Judicial Records North Dakota: How to Get Free Judicial Records in the State of North Dakota?
Access to judicial records in the state of North Dakota depends on the policies implemented by the Supreme Court of North Dakota. Unless stated otherwise, all records pertaining to governmental and public bodies, commissions, boards, organizations or agencies supported by public funds in part or in full are open for inspection by the general public during office hours.
Exempt judicial records
You can view all judicial records that are open for public inspection. However, some records are exempt from viewing. These include:
- Court proceedings for juvenile convicts
- A proceeding involving mental health
- The personal information of individuals in the case, including their social security number, financial account number, and electronic fund transfer number.
- Cases relating to paternity and adoption
- Psychological evaluations of individuals and records of their drug and alcohol treatments.
- Files of protection under domestic abuse law
You can easily get records from the clerk office in the court building. You must submit a request in writing. Mention as much information about the case, so that the clerk can expedite your request speedily. The clerk is not permitted to give you a verbal response. All answers to your queries must be presented to you in writing.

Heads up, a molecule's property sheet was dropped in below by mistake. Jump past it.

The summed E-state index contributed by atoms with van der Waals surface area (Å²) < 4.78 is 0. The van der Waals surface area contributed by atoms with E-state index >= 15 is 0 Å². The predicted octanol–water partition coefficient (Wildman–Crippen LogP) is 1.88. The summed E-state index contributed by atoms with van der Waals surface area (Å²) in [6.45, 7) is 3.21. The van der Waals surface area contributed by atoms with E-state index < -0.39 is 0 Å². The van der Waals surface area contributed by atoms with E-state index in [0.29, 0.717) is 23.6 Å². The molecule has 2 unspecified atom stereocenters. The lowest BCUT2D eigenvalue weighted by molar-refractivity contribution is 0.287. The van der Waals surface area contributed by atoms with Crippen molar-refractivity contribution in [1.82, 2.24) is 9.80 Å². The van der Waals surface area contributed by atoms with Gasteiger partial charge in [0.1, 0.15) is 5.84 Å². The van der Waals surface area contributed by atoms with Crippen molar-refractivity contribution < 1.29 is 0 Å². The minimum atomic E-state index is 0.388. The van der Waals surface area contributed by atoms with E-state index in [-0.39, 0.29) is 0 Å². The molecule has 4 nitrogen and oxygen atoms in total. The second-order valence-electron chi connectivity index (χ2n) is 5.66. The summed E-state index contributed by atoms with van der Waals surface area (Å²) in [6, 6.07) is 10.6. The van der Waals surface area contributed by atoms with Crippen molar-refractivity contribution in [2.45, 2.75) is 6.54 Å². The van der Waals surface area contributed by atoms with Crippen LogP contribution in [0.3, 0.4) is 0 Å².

There is a search fee of $10 for every record you want to search for. Enclose your fees alongside your request, either through a cheque or a money transfer. You have to submit the fees before the clerk can process your request.
Not every search requires a $10 fee payment. For example, if you only want to know whether a judicial record exists, or if you want to know whether a person has an ongoing or past case against them, you can simply submit your request without paying the fees. In response, the clerk can tell you whether there is a record or not.
You can access records in-person by submitting a verbal or written application to the clerk. The latter may be required if your request needs clarification. All records are open for public viewing unless they are deemed confidential by the court. Most clerk offices have computer terminals in them, which you can look at during office hours.
To request a record from the clerk, clearly identify the case and the docket number so that the clerk can find the records easily. You can only request for records that have been filed away in the court inventories. If you make a standing request for a record, your appeal will be rejected. You will receive your records within ten days of submitting the application, as long as your request does not interfere with the workings of the office of the clerk.
Once the records are handed over to you, returning them intact is your responsibility. You are not allowed to leave the premises unless all the records have been checked for completeness and they have been marked as returned.
Making copies of judicial records
You can request the court to make copies of your record if you so require it. The final amount of making copies will be given to you by the clerk after you specify the number of records and copies you want. You will have to pay a minimum fee of $1 for making the copies. You can also obtain transcripts or audio hearings of the court proceedings if they have been released.
You can request court documents in a monthly data format. However, not all cases can be accessed under this. Courts have permission to refuse the right to these records under the purview of public interest.
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